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-(NSString *) nibName
    PO([self class]);
    PO([super class]);
    PO([self superclass]);

Only the [self superclass] produces the actual super class.

[self class]: BGImageForBizs
[super class]: BGImageForBizs
[self superclass]: BGUIImageWithActivityIndicator
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I don't know Obj-C, but that smells like virtual methods to me –  Nannuo Lei Feb 7 '13 at 2:44
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2 Answers

up vote 8 down vote accepted

Sending a message using super is the same as sending it to self, but explicitly uses the superclass' method implementation. But your class probably doesn't implement the -class method itself, so you're already inheriting the implementation of -class from your superclass already.

In fact, you're probably inheriting NSObject's implementation of -class (even if NSObject isn't your immediate superclass; -class isn't a method that gets overriden often). And the default implementation just returns the contents of the object's isa pointer, telling you what Class it is.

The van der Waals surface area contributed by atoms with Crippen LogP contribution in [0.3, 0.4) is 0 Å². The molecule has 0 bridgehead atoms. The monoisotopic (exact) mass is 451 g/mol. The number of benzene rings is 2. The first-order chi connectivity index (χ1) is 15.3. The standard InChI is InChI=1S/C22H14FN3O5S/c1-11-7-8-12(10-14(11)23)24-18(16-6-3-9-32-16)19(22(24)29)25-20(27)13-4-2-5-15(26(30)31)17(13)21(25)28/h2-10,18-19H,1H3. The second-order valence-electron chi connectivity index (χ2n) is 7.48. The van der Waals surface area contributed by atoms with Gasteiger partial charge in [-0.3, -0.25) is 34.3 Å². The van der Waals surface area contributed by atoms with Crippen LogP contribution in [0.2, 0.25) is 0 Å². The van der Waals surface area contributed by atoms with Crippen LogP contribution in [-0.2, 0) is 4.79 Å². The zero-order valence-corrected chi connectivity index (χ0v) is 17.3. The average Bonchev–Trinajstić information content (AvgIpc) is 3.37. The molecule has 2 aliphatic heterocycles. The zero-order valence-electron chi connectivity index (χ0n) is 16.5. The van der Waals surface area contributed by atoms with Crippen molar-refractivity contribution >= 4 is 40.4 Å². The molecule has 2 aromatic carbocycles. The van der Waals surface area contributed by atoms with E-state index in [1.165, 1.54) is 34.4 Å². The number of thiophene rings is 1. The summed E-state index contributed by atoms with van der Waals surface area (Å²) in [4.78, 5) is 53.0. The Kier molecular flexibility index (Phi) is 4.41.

In other words, it's important to recognize that calling super doesn't completely transform your object into an instance of its superclass; it just runs the superclass' code for that method. If there's any introspection going on in that code, it still sees your object as an instance of whatever class it started out as.

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Both are good, this one is more comprehensive. –  Jim Thio Feb 7 '13 at 3:26
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self and super are the same object. The only thing super does is control which implementation of the method is called. Since both your class and the superclass are using NSObject's implementation of -class, the same method is called in both cases.

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Argh, 11 minutes too slow! This is what I get for answering questions from my iPhone. Good first answer. :) –  rickster Feb 7 '13 at 3:10
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